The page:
REDWOOD CITY, Calif. (CN) – A 16-year-old girl died in the 2013 Asiana Airlines crash-landing at San Francisco airport – not from the crash, but by being run over by emergency vehicles responding to it, a “tragic and avoidable death,” her parents claim in court.
Gan Ye and Xiao Yun Zheng sued the City and County of San Francisco and 16 emergency responders, in San Mateo County Superior Court, for the wrongful death of their daughter, Ye Meng Yuan.
The parents say that rescue workers saw their daughter lying helpless on the ground after the crash “but, inexplicably, failed to evaluate her condition, treat her, mark her location, or remove her from the perilous location where she lay curled in the ‘fetal position.’ Minutes later, Ye Meng Yuan was run over by two separate aircraft rescue firefighting vehicles.”
Asiana Airlines is not a party to the lawsuit.
Ye was one of 307 passengers and crew members aboard Asiana Airlines Flight 214 on July 6, 2013, heading from South Korea to San Francisco International Airport.
The plant struck the seawall just short of the runway. The plane crash-landed and came to rest about 2,400 feet from the sea wall, to the left of the runway, according to the lawsuit.
“Ye Meng Yuan was not ejected during the accident sequence, and her death was not caused by being ejected from the aircraft,” the complaint states.
Ye left the plane on one of the slide ramps, after which multiple city and county employees saw her on the ground near a paved cart road by the slide, her parents say in the lawsuit.
“Inexplicably, the rescue workers failed to assess Ye Meng Yuan, communicate her location to command, and failed to mark her location. They did not take her pulse. They did not check her breathing. They failed to conduct any triage on her. They failed to move her to a safe location and abandoned her in a hazardous position that subjected her to grave risk of harm,” according to the complaint.
Firefighter Roger Phillips alerted Lt. Christine Emmons – both named as defendants – that “a passenger was lying in the field, but Emmons responded that they should move on,” the lawsuit states.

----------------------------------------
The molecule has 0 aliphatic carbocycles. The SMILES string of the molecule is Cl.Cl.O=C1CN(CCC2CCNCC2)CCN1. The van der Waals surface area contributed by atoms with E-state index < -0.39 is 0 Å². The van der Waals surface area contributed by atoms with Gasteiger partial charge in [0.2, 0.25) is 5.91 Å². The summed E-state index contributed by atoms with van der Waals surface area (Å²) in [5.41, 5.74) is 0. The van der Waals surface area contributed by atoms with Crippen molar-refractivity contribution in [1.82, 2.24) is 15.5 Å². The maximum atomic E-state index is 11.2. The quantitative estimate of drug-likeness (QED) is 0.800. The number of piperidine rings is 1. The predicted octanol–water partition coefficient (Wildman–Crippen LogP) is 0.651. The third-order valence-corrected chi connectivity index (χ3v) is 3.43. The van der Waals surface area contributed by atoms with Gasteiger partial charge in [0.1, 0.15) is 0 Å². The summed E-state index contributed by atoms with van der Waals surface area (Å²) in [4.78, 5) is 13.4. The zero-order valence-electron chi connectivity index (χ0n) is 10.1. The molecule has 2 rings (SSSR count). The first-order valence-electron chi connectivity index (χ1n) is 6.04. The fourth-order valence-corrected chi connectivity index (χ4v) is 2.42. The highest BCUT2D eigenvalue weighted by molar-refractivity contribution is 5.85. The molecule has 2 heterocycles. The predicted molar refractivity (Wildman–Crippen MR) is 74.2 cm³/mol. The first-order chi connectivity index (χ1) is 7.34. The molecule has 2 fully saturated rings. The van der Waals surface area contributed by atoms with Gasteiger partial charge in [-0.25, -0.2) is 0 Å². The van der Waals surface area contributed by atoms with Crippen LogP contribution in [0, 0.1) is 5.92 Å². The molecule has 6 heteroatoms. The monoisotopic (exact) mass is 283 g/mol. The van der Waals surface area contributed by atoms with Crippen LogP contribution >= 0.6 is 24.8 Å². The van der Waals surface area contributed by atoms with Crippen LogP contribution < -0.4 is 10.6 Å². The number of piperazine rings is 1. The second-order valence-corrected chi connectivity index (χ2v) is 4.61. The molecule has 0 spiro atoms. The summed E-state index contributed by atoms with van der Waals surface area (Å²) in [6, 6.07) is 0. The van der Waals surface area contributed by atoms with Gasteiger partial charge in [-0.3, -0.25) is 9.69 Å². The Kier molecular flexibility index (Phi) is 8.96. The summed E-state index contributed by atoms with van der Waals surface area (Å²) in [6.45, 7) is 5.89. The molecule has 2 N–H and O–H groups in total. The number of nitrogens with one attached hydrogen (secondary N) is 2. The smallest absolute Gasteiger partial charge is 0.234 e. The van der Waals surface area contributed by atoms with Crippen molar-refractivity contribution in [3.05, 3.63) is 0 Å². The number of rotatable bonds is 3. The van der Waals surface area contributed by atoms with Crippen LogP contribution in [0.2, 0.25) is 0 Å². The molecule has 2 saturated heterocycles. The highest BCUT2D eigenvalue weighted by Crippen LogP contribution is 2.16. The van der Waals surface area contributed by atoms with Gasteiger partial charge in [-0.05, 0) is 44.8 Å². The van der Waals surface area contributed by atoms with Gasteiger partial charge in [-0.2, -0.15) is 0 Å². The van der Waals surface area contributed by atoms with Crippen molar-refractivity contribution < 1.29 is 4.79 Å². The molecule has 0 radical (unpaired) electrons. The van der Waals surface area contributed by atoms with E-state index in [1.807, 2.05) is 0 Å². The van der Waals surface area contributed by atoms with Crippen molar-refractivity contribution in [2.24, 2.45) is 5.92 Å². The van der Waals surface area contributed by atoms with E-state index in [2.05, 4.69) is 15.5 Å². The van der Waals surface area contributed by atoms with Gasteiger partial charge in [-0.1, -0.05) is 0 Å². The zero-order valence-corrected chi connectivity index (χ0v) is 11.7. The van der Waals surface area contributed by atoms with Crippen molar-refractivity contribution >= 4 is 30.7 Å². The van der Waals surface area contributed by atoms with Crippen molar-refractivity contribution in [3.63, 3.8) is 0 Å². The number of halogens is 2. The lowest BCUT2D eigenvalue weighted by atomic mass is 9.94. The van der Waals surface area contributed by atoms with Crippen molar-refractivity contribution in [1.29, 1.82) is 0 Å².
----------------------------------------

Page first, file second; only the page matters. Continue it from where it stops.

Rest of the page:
About 15 minutes later, “ARFF [aircraft rescue firefighting] Unit 10” ran Ye over as she lay in the same place, her parents say.
The impact of the emergency vehicle hitting Ye “caused devastating blunt force traumatic injuries that resulted in her untimely death. At the time she was run over by the ‘ARFF Unit 10,’ all of the other passengers and crew members who were on board Flight 214 had been removed from the close proximately of the aircraft and were outside any zone of danger,” according to the complaint.
Another emergency vehicle then maneuvered into the area. Because Ye’s body was still unmarked and obscured, the second vehicle struck her as well, the complaint states.
Ye was one of three passengers who died after the Boeing 777 crashed. Asiana Airlines filed a lawsuit against Boeing in January, claiming that equipment on the plane had been improperly installed, resulting in inadequate warnings for the pilots about low airspeed.
In April, Asiana acknowledged that pilot error was partly to blame for the crash. A spokeswoman said that the pilot “could have failed to respond quickly” to problems and that the flight crew failed “to execute a timely go-around when the conditions required it by the company’s procedures.”
Among the defendants in this lawsuit are Fire Chief Joanna Hayes-White, top officials at San Francisco International Airport, and other individual firefighters and police officers.
Ye’s parents seek damages for wrongful death, failure to train and supervise, negligence and survivorship
They are represented by Gretchen Nelson with Kreindler & Kreindler, of Los Angeles.
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